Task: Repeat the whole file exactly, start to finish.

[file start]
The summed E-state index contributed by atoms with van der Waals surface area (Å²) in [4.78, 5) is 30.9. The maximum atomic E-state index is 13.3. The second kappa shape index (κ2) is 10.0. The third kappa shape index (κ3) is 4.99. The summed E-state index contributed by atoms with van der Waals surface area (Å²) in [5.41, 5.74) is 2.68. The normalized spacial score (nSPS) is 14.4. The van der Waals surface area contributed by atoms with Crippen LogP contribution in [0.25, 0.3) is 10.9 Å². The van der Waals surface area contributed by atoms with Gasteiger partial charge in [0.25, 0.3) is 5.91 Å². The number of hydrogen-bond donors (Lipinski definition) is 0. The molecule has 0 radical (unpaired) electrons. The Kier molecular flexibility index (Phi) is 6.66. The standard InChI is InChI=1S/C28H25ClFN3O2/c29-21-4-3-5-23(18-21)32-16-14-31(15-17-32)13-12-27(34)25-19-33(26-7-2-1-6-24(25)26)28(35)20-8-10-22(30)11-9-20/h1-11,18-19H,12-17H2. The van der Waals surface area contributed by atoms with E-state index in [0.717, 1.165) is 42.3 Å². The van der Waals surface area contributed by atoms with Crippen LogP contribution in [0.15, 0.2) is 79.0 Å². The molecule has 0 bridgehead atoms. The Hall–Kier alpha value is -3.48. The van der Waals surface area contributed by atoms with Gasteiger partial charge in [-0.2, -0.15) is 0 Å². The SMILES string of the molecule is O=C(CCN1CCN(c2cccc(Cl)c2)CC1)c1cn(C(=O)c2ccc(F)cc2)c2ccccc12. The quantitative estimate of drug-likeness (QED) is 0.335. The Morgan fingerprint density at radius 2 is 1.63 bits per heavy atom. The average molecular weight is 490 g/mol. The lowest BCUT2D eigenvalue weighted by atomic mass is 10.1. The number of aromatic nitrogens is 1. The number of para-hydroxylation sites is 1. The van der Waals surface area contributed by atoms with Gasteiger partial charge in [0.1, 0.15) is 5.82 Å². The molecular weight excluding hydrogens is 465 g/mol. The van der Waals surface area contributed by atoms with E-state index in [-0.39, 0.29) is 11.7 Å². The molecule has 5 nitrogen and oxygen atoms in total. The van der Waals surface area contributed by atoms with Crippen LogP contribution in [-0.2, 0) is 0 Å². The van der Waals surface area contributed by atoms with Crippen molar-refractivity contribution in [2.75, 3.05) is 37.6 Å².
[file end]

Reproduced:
The summed E-state index contributed by atoms with van der Waals surface area (Å²) in [4.78, 5) is 30.9. The maximum atomic E-state index is 13.3. The second kappa shape index (κ2) is 10.0. The third kappa shape index (κ3) is 4.99. The summed E-state index contributed by atoms with van der Waals surface area (Å²) in [5.41, 5.74) is 2.68. The normalized spacial score (nSPS) is 14.4. The van der Waals surface area contributed by atoms with Crippen LogP contribution in [0.25, 0.3) is 10.9 Å². The van der Waals surface area contributed by atoms with Gasteiger partial charge in [0.25, 0.3) is 5.91 Å². The number of hydrogen-bond donors (Lipinski definition) is 0. The molecule has 0 radical (unpaired) electrons. The Kier molecular flexibility index (Phi) is 6.66. The standard InChI is InChI=1S/C28H25ClFN3O2/c29-21-4-3-5-23(18-21)32-16-14-31(15-17-32)13-12-27(34)25-19-33(26-7-2-1-6-24(25)26)28(35)20-8-10-22(30)11-9-20/h1-11,18-19H,12-17H2. The van der Waals surface area contributed by atoms with E-state index in [0.717, 1.165) is 42.3 Å². The van der Waals surface area contributed by atoms with Crippen LogP contribution in [0.15, 0.2) is 79.0 Å². The molecule has 0 bridgehead atoms. The Hall–Kier alpha value is -3.48. The van der Waals surface area contributed by atoms with Gasteiger partial charge in [-0.2, -0.15) is 0 Å². The SMILES string of the molecule is O=C(CCN1CCN(c2cccc(Cl)c2)CC1)c1cn(C(=O)c2ccc(F)cc2)c2ccccc12. The quantitative estimate of drug-likeness (QED) is 0.335. The Morgan fingerprint density at radius 2 is 1.63 bits per heavy atom. The average molecular weight is 490 g/mol. The lowest BCUT2D eigenvalue weighted by atomic mass is 10.1. The number of aromatic nitrogens is 1. The number of para-hydroxylation sites is 1. The van der Waals surface area contributed by atoms with Gasteiger partial charge in [0.1, 0.15) is 5.82 Å². The molecular weight excluding hydrogens is 465 g/mol. The van der Waals surface area contributed by atoms with E-state index in [-0.39, 0.29) is 11.7 Å². The molecule has 5 nitrogen and oxygen atoms in total. The van der Waals surface area contributed by atoms with Crippen LogP contribution in [-0.2, 0) is 0 Å². The van der Waals surface area contributed by atoms with Crippen molar-refractivity contribution in [2.75, 3.05) is 37.6 Å².